When given school work or a job assignment that we don’t like, some people choose to put it off until the last minute. For me, I try to finish it as fast as I can so that I don’t have to think about it anymore. And I try to do it well so that I won’t have to do it again.
Related: 6 Tips On How To Be Productive
2. Paying off debt fast
When I have a debt under my belt, I want to pay it off fast. I once paid off $14,500 of student loans which came as part of my financial aid package after 4 years of being a graduate student living slightly above the poverty line.
Getting rid of that student loans motivated me to live on a bare bone budget and prevent me from many unnecessary splurges. Mr. FAF and I have no consumer debt. And I am just itching to pay off the mortgage on our primary residence.
Impatience has also caused 3 major headaches in my daily life.
1. Detrimental to my marriage
I fully understand that no one wants to have an irritable spouse who can blow up at any time of the day. Yet, I have to admit that I am that spouse.
The conversation in the intro of this post is a prime example. Mr. FAF wasn’t communicating his plan well. But I was just so eager to get his answers to all of my questions that I couldn’t wait for him to complete his thoughts or cobble together his piecemeal responses.
I wanted all of the answers in one sentence sent in one message, not two or five of them. I felt like I spent 4 whole minutes of my life trying to get the information that Mr. FAF could easily give me in 10 seconds. That, to me, was a waste of time and efficiency.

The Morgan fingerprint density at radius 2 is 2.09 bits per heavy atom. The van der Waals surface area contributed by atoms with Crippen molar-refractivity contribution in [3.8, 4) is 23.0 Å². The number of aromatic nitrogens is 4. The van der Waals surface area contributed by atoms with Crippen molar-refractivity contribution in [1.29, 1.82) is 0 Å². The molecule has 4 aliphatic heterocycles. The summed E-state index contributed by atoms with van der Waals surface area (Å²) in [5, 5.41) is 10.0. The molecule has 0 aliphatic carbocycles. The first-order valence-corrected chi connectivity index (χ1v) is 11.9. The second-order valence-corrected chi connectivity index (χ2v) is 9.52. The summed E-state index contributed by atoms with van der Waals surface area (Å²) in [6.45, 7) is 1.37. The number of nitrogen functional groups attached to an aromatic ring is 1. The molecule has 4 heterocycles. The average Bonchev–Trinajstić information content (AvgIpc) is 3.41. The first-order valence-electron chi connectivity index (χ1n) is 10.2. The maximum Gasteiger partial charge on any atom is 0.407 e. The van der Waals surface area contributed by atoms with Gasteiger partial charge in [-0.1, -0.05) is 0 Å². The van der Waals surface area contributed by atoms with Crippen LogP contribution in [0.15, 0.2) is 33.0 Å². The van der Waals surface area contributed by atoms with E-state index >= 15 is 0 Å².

As his wife, I shouldn’t have to go back and forth with him so many times just to learn more about a social event. We have more important decisions to make in our marriage.
Yet, I just couldn’t proceed without knowing the full picture of what it was that we might possibly spend hours on on a Saturday. I wanted to know, and I wanted to know fast. That ensued, however, was a feeling of guilt and loss of efficiency.
Related: Are House Repairs Bad For Marriage?
2. Losing productivity
After I said “Ok, let’s go.” I just assumed that Mr. FAF was mad at me. He didn’t respond back, so I kept checking to see if he had sent me any new messages. I could apologize for losing my temper, but I was too proud to do that. I didn’t want to admit that I was wrong and have him use it against me in our next argument.
I could have asked him if he was mad, but I didn’t want to suggest that it was ok for him to be mad at me. Instead, I just waited for him to say something and couldn’t stay focused on my work.
By getting impatient, I wasted the next 5 minutes of my life worrying about my marriage. Mr. FAF soon messaged me back with a totally random story. It was a sign that he wasn’t mad, so I moved on with my life.
And later on, that incident served as an impetus for this post.
Related: The Costs Of Marital Conflict
3. Ruining the fun
Mr. FAF is a forgetful man. When we first started dating, Mr. FAF asked me these questions multiple times on a daily basis: Have you seen my glasses? Can you find my glasses for me?
It went on for months until I could no longer take it and told him I was done looking for his glasses, and that he should try to find them himself. Besides the glasses, he would constantly look for his wallet and his phone.